The Times and the Seasons
The Bible uses the “the times and the seasons” to refer
to God’s intervention in human history and the rolling out of His plan to
establish His righteous reign for eternity (Dan 2:21, cf. 44–45, 4:32) through
the Lord Jesus Christ (Acts 1:6–7;
Beginning with this issue, we shall explore the four
seasons one after another. Summer is discussed first, in tandem with this time
of the year. The hot season has an eschatological ring, since Jesus mentions it
as the season that would herald His second coming (Mk 13:28), and when the world
heads towards the inevitable, “the elements will melt with fervent heat” (
Theme article When the Heat Comes, We Shall Not Fear reminds us to expect fiery trials with the assurance that despite intensifying heat before the final doom, children of God need not fear because God has prepared for us protection and salvation. A direct eschatological warning in Prepare, for the Kingdom of Heaven Is at Hand! counters the antinomian stance of popular “saved by grace” gospellers, balanced with biblically correct notions of law-keeping. A third theme article While the Earth Remains gives an overview of God’s grand plan, viewing it chronologically through the seasons—sowing in autumn, with the early rain peaking in winter and then gradually tailing off, while the patient farmer awaits the ripening of crops and prays that the latter rain be not withheld, underscoring both God’s faithfulness and the necessary obedience of His people.
The Bible study article, Rebuild David’s Fallen Tabernacle examines the causes for the destruction of Solomon’s temple and draws teachings from James’ quotation of Amos during the apostolic era—since we are the revived apostolic church, we need to return to the apostolic rebuilding of David’s tabernacle and display the characteristics of a spiritual true church: departure, self-purification, consecration, and the abidance of the Holy Spirit. This study is appropriately placed in the current issue of Manna, as proximity to summer forms the backdrop to Amos’ prophecy (Amos 8:1–2, 9:11–12).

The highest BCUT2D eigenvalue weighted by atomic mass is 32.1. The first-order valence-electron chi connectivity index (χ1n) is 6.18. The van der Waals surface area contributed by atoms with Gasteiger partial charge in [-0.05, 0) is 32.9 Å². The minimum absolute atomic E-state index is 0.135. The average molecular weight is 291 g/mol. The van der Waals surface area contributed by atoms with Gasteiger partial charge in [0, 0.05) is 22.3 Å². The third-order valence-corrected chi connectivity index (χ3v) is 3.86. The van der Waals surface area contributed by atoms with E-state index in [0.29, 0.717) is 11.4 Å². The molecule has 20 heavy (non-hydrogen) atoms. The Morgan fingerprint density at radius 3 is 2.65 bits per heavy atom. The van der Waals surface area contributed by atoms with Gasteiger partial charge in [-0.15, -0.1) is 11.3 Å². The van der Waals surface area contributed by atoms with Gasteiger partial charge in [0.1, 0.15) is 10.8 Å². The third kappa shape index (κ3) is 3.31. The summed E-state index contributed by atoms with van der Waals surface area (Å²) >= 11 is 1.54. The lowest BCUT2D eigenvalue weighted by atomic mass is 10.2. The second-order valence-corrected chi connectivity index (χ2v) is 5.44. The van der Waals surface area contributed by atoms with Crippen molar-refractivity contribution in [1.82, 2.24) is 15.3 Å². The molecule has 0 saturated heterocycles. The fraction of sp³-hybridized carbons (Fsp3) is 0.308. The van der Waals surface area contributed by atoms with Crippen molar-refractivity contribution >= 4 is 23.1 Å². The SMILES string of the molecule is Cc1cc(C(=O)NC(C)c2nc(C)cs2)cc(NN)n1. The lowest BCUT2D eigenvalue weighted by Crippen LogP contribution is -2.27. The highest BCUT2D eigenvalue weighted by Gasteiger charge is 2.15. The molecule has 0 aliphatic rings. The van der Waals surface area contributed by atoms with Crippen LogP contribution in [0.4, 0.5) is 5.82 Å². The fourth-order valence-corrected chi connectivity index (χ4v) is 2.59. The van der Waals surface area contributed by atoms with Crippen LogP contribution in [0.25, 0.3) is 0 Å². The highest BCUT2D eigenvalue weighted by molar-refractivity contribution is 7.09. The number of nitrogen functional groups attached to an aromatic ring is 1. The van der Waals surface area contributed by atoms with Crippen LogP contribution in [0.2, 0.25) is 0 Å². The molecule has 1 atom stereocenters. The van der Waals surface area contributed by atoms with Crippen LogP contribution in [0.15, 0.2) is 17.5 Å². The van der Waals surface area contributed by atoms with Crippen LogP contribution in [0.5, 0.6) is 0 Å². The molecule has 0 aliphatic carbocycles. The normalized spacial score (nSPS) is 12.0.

Just as Jesus clarified that His kingdom is not of this world, the other study, Simon the Zealot, biblically aligns our passionate loyalties to the concept of God’s kingdom being that which will prevail forever, unlike the Zealot of old who had an “inviolable attachment to liberty” played out in worldly politics. When we shed our secular ideologies, we will be truly liberated to serve God with fellow citizens of His kingdom.
God’s people living in the world are continually exposed to the tension between this age and the age to come, that is, between the secular and the divine. Against the Tide exhorts us to bravely resist conforming to the majority. When we truly understand that dark forces control its course, and where the tide of the world leads us, we will want to escape the fires of destruction by fleeing to the LORD, our Refuge (Ps 46).